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Dental Issues

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Back in January, at my 6-month dental cleaning, the x-rays showed I had a cavity. My first one ever. I went along with the suggestion to get it drilled and filled right away, and within two weeks I had some white resin where there had been solid tooth before. Almost immediately, I had cold sensitivity on that tooth. I figured this was part of the healing process – and the internet confirmed it – so I waited.

Two weeks later, it was still there, but not getting any worse. I saw the dentist and they took new x-rays. It showed that the filling was close to the nerve, but it should heal up soon. The dentist said it might take longer than expected because the drilling had gotten so close to the nerve. So I waited.

Last week, I had my next 6-month cleaning. I said that the temperature sensitivity is still there; hot or cold. It’s not debilitating, but extremely annoying. I asked what my options are. I could get a root canal, which would leave much of the original tooth but remove the nerve. Or I could get the tooth extracted, which would obviously leave a gap.

I went with the extraction. The tooth causing problems was my back left molar. It was at an angle in the first place, so it was barely used. I didn’t care about retaining any of it. The dentist didn’t pressure me into the root canal, and I set up my appointment with their dentist that does extractions.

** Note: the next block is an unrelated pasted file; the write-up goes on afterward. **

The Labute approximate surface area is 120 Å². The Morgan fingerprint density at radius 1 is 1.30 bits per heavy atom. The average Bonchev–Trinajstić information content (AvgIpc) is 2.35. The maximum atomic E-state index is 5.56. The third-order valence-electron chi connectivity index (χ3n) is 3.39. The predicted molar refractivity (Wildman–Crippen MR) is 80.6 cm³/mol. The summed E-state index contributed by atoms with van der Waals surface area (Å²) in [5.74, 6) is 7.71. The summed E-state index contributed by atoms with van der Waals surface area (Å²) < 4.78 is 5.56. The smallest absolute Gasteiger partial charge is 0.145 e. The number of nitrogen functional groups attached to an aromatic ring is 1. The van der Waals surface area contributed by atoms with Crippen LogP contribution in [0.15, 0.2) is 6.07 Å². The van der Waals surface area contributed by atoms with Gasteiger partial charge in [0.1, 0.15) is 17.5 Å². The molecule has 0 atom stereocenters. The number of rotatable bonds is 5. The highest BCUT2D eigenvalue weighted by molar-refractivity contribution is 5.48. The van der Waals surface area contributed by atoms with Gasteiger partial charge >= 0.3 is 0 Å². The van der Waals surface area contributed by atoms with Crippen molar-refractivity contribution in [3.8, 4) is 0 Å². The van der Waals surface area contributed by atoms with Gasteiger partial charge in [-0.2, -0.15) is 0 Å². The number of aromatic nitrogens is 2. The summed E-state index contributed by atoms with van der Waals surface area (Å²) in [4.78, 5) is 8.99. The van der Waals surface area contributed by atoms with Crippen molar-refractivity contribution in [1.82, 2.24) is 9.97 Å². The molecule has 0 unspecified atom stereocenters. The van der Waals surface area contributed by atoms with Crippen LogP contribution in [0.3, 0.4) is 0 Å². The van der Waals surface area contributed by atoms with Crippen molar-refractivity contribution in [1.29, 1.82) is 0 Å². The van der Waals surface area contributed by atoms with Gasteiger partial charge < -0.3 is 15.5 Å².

The next week, she looks at the x-rays and asks if I’m sure I want to get the tooth extracted. It’s a perfectly healthy tooth, she says. I explain that healthy or not, there is cold sensitivity that has been annoying me for 6 months and has gotten no better or worse. It has to go. I’m not wasting my time on a root canal that might end up in an extraction later.

She numbs me up and removes the tooth. Quick, painless. I ask her for the tooth. She says she’s not allowed to give it to me, but if she set it in a cup and looked away, she wouldn’t know what happened to it.

After the extraction was paid for, I drove over to my husband’s work and we took a short walk around the towpath trail. My face was slowly losing the numbness. There was some swelling, but not any real pain.

Later, I washed off the tooth that was removed and examined it. At the edge of the filling, on the inside so that when you took and x-ray you couldn’t see it, was a cavity that was the size of the filling. The dentist had missed part of the original cavity, and it either was still there or had spread.

I’m glad I got it removed.

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